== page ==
Shortform: (usually on Fridays)
fun and fast-paced improvised theatre, filled with scenes, songs, games, and lots of audience participation and suggestions.

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Longform: (usually on Saturdays)
full-length, narrative, genre-driven, completely improvised stories based on audience suggestions.

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Advanced Improvised Brecht (15-09-2182)

Advanced Improvised Brecht

Sundays, 2:30 – 5:30pm
Bayfront Theater, San Francisco

Schedule: Sundays September 13, 20, 27, and October 4th from 2:30-5:30pm 
Performances: Two performances – Sunday, October 4th, 6pm and 7:15pm
Class size: 12 students maximum
Class length: 12 hours of instruction total
Prerequisite: Studio level with significant performance experience.
**Please email Dean Regina Saisi at to confirm eligibility BEFORE registering.**
Tuition: $239

Bertolt Brecht was a hugely influential and unique 20th century German poet, playwright, theatre director, and Marxist.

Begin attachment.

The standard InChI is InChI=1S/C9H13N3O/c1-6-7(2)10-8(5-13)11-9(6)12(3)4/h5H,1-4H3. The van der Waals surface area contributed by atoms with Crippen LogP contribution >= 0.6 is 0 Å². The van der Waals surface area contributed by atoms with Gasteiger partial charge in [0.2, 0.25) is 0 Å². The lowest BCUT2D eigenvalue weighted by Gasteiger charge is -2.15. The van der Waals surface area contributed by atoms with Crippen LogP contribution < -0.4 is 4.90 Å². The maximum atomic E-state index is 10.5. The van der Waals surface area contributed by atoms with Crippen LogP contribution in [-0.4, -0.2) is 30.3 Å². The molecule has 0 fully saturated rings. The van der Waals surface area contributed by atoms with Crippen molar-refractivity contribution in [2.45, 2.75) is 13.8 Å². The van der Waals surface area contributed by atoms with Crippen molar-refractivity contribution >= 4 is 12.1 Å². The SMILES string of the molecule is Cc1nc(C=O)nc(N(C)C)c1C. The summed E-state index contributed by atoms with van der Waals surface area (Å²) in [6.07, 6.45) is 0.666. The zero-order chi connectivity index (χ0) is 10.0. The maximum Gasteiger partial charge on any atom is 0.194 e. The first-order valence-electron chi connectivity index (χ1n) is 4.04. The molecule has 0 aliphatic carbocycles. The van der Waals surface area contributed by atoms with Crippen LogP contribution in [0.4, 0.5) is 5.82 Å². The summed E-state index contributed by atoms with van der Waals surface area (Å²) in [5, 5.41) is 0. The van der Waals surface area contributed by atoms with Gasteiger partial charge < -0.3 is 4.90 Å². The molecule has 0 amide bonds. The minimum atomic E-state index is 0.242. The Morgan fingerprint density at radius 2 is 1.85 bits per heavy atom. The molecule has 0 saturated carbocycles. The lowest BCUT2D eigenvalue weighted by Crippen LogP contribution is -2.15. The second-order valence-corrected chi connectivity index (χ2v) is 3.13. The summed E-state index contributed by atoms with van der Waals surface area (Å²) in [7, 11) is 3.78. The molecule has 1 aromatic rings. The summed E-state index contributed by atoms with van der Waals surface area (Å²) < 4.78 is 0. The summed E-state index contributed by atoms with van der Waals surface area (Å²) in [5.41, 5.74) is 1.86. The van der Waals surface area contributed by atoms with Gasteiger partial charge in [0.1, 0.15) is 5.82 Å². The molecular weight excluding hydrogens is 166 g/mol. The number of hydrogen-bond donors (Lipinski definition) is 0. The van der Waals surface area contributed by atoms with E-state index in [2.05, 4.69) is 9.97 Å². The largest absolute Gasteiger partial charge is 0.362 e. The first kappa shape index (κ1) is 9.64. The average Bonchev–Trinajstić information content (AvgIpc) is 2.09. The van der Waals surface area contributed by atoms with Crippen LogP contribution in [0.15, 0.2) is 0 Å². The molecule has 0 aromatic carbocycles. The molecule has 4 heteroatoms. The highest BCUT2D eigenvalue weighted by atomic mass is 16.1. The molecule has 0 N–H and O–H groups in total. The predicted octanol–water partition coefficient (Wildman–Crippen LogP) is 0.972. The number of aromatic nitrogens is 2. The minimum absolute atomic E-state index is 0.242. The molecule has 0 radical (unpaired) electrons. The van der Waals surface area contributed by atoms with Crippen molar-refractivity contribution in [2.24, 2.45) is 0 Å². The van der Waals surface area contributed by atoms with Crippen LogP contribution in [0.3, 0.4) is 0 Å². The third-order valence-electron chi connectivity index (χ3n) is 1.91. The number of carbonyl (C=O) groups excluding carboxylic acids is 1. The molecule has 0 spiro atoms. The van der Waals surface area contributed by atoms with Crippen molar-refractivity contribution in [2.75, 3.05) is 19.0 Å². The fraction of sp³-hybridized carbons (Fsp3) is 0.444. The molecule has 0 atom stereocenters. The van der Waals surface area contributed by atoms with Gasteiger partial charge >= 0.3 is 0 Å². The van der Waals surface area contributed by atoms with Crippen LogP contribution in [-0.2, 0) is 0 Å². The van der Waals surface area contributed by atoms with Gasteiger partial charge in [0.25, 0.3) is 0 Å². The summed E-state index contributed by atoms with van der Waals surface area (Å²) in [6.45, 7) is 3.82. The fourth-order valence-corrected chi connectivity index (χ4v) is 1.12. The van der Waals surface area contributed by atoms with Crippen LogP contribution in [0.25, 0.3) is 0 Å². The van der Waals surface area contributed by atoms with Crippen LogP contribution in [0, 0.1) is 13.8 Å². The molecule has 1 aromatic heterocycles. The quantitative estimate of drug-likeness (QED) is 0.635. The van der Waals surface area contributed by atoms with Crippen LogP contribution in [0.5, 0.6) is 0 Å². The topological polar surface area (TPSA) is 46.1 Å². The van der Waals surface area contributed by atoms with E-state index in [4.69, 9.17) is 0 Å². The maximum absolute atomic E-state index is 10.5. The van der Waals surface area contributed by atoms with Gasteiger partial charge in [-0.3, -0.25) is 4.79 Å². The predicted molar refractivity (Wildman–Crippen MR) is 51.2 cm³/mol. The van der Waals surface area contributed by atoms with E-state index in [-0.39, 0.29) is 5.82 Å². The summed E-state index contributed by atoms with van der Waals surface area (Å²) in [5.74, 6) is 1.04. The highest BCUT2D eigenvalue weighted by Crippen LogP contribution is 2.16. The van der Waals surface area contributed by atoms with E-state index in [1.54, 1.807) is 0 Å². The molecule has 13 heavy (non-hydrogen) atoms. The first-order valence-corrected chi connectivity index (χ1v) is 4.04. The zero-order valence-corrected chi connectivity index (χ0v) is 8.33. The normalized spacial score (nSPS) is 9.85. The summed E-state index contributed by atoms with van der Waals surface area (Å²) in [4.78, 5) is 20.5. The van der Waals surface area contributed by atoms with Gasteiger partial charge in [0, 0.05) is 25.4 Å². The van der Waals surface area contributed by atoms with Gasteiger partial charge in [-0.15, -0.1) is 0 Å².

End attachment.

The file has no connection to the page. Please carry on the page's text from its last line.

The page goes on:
His ideas of the “Epic Theatre” provide a true treasure chest of theatrical  improvisation. Brecht’s theory behind Epic Theatre aims at tackling social and political issues to be negotiated between stage and audience. What may sound brainy and exhausting is in fact quite entertaining, interactive, and up-to-date. “Heavy entertainment”!

This workshop introduces theory of Epic Theatre, its dramatic structures, as well as the use of “Alienation-Effects”.

 Some of the themes, tools, and structures of the genre you’ll play with in this workshop include:

–          using a narrator

–          using a chorus

–          playing with slow motion and speed up motion

–          slapstick

–          actor leaving the character

–          monologues

–          signs/placards

–          light

–          echoing

–          exploring the basic conflict (good/evil) as a platform

–          using characters as representatives of societal structures and groups

–          finding the other side (opposite) in characters

–          discovering different kinds of endings which includ open questions, unclear, ambiguous…, final character tableau

Our wonderful guest coach is an improviser and coach joining us from Berlin, the epicenter of Brecht’s artistic work.

Theatre should not be judged on whether it satisfies the habits of its audience but rather on whether it is able to change them!

– Bertolt Brecht


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